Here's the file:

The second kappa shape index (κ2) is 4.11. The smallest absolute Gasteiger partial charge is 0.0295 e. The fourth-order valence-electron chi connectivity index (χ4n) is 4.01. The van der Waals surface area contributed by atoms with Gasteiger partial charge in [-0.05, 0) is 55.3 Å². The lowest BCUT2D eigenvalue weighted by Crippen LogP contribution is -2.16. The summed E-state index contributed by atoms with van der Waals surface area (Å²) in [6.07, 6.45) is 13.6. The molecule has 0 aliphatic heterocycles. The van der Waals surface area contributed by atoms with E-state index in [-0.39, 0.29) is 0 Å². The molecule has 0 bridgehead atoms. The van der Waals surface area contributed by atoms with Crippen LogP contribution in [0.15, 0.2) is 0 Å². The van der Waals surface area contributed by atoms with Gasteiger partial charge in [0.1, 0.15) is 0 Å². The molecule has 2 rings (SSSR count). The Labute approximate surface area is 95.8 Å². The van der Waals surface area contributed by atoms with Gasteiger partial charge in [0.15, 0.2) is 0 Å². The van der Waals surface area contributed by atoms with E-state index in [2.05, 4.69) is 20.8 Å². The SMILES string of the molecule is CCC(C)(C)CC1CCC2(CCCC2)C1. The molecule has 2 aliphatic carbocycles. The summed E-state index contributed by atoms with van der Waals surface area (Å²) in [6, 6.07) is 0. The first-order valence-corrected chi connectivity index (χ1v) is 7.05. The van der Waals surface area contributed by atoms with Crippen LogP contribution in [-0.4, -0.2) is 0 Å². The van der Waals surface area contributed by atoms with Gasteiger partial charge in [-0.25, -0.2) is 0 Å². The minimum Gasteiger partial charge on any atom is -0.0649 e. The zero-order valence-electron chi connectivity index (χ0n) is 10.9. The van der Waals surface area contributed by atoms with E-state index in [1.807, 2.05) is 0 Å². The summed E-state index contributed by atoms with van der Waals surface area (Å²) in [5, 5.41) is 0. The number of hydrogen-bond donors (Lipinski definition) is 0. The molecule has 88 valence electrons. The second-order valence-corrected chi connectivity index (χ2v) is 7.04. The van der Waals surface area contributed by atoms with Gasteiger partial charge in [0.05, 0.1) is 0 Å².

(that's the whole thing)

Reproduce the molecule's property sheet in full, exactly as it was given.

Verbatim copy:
The second kappa shape index (κ2) is 4.11. The smallest absolute Gasteiger partial charge is 0.0295 e. The fourth-order valence-electron chi connectivity index (χ4n) is 4.01. The van der Waals surface area contributed by atoms with Gasteiger partial charge in [-0.05, 0) is 55.3 Å². The lowest BCUT2D eigenvalue weighted by Crippen LogP contribution is -2.16. The summed E-state index contributed by atoms with van der Waals surface area (Å²) in [6.07, 6.45) is 13.6. The molecule has 0 aliphatic heterocycles. The van der Waals surface area contributed by atoms with E-state index in [-0.39, 0.29) is 0 Å². The molecule has 0 bridgehead atoms. The van der Waals surface area contributed by atoms with Crippen LogP contribution in [0.15, 0.2) is 0 Å². The van der Waals surface area contributed by atoms with Gasteiger partial charge in [0.1, 0.15) is 0 Å². The molecule has 2 rings (SSSR count). The Labute approximate surface area is 95.8 Å². The van der Waals surface area contributed by atoms with Gasteiger partial charge in [0.15, 0.2) is 0 Å². The van der Waals surface area contributed by atoms with E-state index in [2.05, 4.69) is 20.8 Å². The SMILES string of the molecule is CCC(C)(C)CC1CCC2(CCCC2)C1. The molecule has 2 aliphatic carbocycles. The summed E-state index contributed by atoms with van der Waals surface area (Å²) in [6, 6.07) is 0. The first-order valence-corrected chi connectivity index (χ1v) is 7.05. The van der Waals surface area contributed by atoms with Crippen LogP contribution in [-0.4, -0.2) is 0 Å². The van der Waals surface area contributed by atoms with Gasteiger partial charge in [-0.25, -0.2) is 0 Å². The minimum Gasteiger partial charge on any atom is -0.0649 e. The zero-order valence-electron chi connectivity index (χ0n) is 10.9. The van der Waals surface area contributed by atoms with E-state index in [1.807, 2.05) is 0 Å². The summed E-state index contributed by atoms with van der Waals surface area (Å²) in [5, 5.41) is 0. The number of hydrogen-bond donors (Lipinski definition) is 0. The molecule has 88 valence electrons. The second-order valence-corrected chi connectivity index (χ2v) is 7.04. The van der Waals surface area contributed by atoms with Gasteiger partial charge in [0.05, 0.1) is 0 Å².